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BMJ. 1995 Apr 15;310(6985):963-6.

Socioeconomic deprivation and notification rates for tuberculosis in London during 1982-91.

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  • 1Department of Epidemiology and Population Sciences, London School of Hygiene and Tropical Medicine.

Abstract

OBJECTIVES:

To investigate the association between four sociodemographic measures (unemployment, overcrowding, low social class, and the proportion of migrants from areas of high prevalence of tuberculosis) and average level and rate of change of notification rates for tuberculosis.

DESIGN:

Ecological analysis of both the average and the rate of change of standardised annual notification rates for tuberculosis from 1982-91 and sociodemographic measures from the 1981 and 1991 censuses.

SETTING:

32 London boroughs. SUBJECTS AND DATA: Sociodemographic measures from the 1981 and 1991 censuses and tuberculosis notification rates for 1982-91.

MAIN OUTCOME MEASURES:

A measure of the association between average levels and rate of change in tuberculosis notification rates and four sociodemographic measures in 1981 and between the rate of change in tuberculosis notification rates between 1981 and 1991 and changes in sociodemographic measures between 1981 and 1991.

RESULTS:

The average level of notifications was correlated with overcrowding and the proportion of migrants but not with unemployment or social class. No significant association was found between the rate of change in notification rates and sociodemographic measures in 1981. An association was found between increases in unemployment and the rate of change in notification rates, but the effect was small. Changes in the levels of unemployment explained 23% of the variation between boroughs in the rate of change in their notification rates.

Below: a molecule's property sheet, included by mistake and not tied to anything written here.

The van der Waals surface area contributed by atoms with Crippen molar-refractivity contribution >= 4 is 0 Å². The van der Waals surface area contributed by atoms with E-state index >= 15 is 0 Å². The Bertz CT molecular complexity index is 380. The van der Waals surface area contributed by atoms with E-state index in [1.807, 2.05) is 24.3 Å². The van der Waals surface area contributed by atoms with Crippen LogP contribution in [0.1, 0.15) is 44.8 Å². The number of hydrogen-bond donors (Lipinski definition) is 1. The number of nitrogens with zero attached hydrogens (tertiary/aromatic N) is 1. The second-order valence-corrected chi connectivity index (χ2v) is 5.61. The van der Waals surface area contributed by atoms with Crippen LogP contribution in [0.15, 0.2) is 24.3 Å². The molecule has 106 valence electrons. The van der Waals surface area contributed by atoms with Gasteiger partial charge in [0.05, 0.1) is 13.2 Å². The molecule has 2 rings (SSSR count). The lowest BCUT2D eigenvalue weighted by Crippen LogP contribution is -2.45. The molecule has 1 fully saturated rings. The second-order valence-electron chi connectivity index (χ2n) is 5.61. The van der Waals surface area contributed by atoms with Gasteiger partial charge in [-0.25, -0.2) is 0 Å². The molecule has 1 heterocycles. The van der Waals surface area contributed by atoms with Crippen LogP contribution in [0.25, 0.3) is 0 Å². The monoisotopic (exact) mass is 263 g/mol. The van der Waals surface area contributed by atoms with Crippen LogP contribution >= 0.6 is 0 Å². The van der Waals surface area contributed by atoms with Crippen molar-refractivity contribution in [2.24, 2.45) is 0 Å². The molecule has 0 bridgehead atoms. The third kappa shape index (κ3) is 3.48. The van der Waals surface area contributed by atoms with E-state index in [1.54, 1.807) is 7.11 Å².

CONCLUSION:

The average tuberculosis notification rates were related to overcrowding and the proportion of migrants in 1981. Only increases in unemployment from 1981 to 1991, however, were significantly associated with the rate of change in notifications over the same period.

PMID:
7728030
[PubMed - indexed for MEDLINE]
PMCID:
PMC2549356
Free PMC Article
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